• MPs brand Gwent police and crime commissioner "disdainful" over tweet - The Guardian

> Today, by Ruth Davis on Comment: How the police can use social technology and new media to cut crime

> Yesterday on ToryDiary: Falling crime statistics are an essential proof of concept for the Coalition - and a triumph for Theresa May

…and criticise the police who are keeping schtum over hacking

"MPs slammed Britain’s FBI yesterday after it claimed publishing a list of law firms, insurance companies and big businesses involved in hacking would breach human rights. … senior MPs insisted the public had a right to know if big companies were breaking the law." - The Sun

May makes Litvinenko admission

May

"Britain’s home secretary has admitted 'international relations' were a factor in the government’s decision not to hold a public inquiry into the 2006 death of murdered Russian agent Alexander Litvinenko. … but they were not a 'decisive factor'." – Financial Times

> Yesterday, by Richard Royal on International: Putin's Navalny misjudgement may have created a monster

Hopes of a posthumous pardon for Alan Turing

At"Alan Turing, the Enigma codebreaker who took his own life after being convicted of gross indecency under anti-homosexuality legislation, is to be given a posthumous pardon. … The government signalled on Friday that it is prepared to support a backbench bill that would pardon Turing, who died from cyanide poisoning at the age of 41 in 1954 after he was subjected to 'chemical castration'. – The Guardian

  • "Those divided over gay marriage have a dangerous common enemy" – Graeme Archer, Daily Telegraph

After the Government's attacks, Max Hastings stands up for male-only clubs

"No political, commercial or professional body or enterprise should discriminate against women. But members of social institutions, including golf clubs, should be free to choose their own company. Nobody questions the right of women and gays to form clubs, to consort with each other. Why should not men do likewise, if it pleases them?" – Max Hastings, Financial Times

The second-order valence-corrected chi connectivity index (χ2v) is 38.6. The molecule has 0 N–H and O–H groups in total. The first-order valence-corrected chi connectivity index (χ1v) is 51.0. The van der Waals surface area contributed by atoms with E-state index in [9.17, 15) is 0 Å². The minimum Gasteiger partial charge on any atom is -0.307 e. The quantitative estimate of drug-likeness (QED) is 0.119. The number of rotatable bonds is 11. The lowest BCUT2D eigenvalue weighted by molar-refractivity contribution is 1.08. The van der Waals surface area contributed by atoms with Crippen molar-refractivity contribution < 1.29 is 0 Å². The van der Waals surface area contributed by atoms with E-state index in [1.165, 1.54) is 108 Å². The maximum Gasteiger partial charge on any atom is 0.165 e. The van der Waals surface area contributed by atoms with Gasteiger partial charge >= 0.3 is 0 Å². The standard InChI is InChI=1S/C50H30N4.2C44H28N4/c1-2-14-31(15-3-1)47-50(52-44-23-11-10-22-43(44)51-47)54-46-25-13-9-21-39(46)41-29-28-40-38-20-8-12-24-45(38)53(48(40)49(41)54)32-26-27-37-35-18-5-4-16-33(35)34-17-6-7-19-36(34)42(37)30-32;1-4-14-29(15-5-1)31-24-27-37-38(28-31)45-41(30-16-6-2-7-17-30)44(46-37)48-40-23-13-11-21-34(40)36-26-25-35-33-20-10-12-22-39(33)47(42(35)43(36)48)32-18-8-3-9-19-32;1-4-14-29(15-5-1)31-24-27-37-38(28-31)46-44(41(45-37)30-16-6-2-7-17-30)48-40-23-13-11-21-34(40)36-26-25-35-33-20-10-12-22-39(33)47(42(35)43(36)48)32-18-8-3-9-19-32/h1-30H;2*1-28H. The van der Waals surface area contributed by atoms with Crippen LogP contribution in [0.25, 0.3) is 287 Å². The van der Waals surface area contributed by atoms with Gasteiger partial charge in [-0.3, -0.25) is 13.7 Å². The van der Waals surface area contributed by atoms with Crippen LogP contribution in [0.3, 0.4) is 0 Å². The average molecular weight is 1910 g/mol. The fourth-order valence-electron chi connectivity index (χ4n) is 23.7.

• "Who wants a minister for women? Not me" – Vicki Woods, Daily Telegraph

The victims of sex attacks are being failed by the justice system, says Priti Patel

PP"Out of 64,484 sickos on the Violent Sex Offender Register just 15,065 — a paltry 23.4 per cent — are currently in jail. … Those let off jail total a terrifying 17,758 — more than one in four. … Last night Tory MP Priti Patel, who exposed the scandal through a series of Parliamentary questions, said: 'The public will be horrified. … Victims of these shocking crimes are being failed by the justice system.'" – The Sun

The Independent warns the Tories against attacking too hard on the NHS

"The danger for the Conservatives of this week’s bitterly partisan exchanges on the failings of the NHS is that it will undermine confidence, which might cause voters to revert to stereotypes, namely that the health service is not safe in Tory hands. By the time Labour has been out of power for five years, it will be hard to lay the blame for poorly performing hospitals." – Independent editorial

  • "If the NHS embodies our social conscience, we’re in big trouble" – Charles Moore, Daily Telegraph
  • "Indulging in mud-slinging won’t help with the NHS" – Andrew Grice, The Independent
  • "Despite the mixed nature of Labour’s record, Mr Hunt may live to regret his decision to make the NHS a political issue." – Financial Times